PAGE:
The origin of karate is obscured by myths and legends, but some facts are known. One legend states that at the time karate was developing there were many scoundrels that would rob and kill travelers whether they were monks or beggars. The monks were not recognized as clergyman by the people at this time and they were as likely to be killed by the robbers as anyone. Since monks were not allowed to carry weapons they were taught various forms of self-defense at the monasteries along with their Buddhist religion. Another legend says the art of karate was taught in secret for hundreds of years in Okinawa. Japan regained control over the island about 400 years ago.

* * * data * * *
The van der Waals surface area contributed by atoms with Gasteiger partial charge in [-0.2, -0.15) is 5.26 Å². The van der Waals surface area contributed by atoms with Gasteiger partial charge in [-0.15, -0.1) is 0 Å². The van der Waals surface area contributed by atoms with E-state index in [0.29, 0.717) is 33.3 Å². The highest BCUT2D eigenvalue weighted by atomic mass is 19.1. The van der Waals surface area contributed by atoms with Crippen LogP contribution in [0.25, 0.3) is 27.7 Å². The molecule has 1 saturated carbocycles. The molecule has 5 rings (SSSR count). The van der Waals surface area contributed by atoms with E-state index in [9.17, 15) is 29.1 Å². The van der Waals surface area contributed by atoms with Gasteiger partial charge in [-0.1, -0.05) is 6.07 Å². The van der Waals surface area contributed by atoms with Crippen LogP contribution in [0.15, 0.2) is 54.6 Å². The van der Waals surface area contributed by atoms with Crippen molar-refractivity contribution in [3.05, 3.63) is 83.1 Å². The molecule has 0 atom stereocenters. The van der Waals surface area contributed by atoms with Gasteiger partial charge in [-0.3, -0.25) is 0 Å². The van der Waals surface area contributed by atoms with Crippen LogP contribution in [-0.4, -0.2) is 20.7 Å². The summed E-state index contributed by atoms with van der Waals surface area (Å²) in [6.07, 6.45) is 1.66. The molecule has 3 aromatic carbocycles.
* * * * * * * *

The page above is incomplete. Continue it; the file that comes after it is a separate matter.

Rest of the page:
They confiscated everything resembling a weapon and blacksmiths were forbidden to manufacture any edged weapons. Karate, however, remained secret and underground Through the centuries, Japanese invaders were found dead. Stories and rumors spread, and the only facts known about karate in the outside world were statistics of the number of invaders falling victim to its practitioners. Karate remained secret on Okinawa until 1901 when Master Itsosu opened the first karate school on the island. Ginchin Funakoshi was trained in this school and in 1916 he took karate to Japan in a series of demonstrations. They were so successful that he remained in Japan and established a style known as Shotokan. The Japanese systemized and established sport karate which has spread rapidly over the western world since the end of World War II.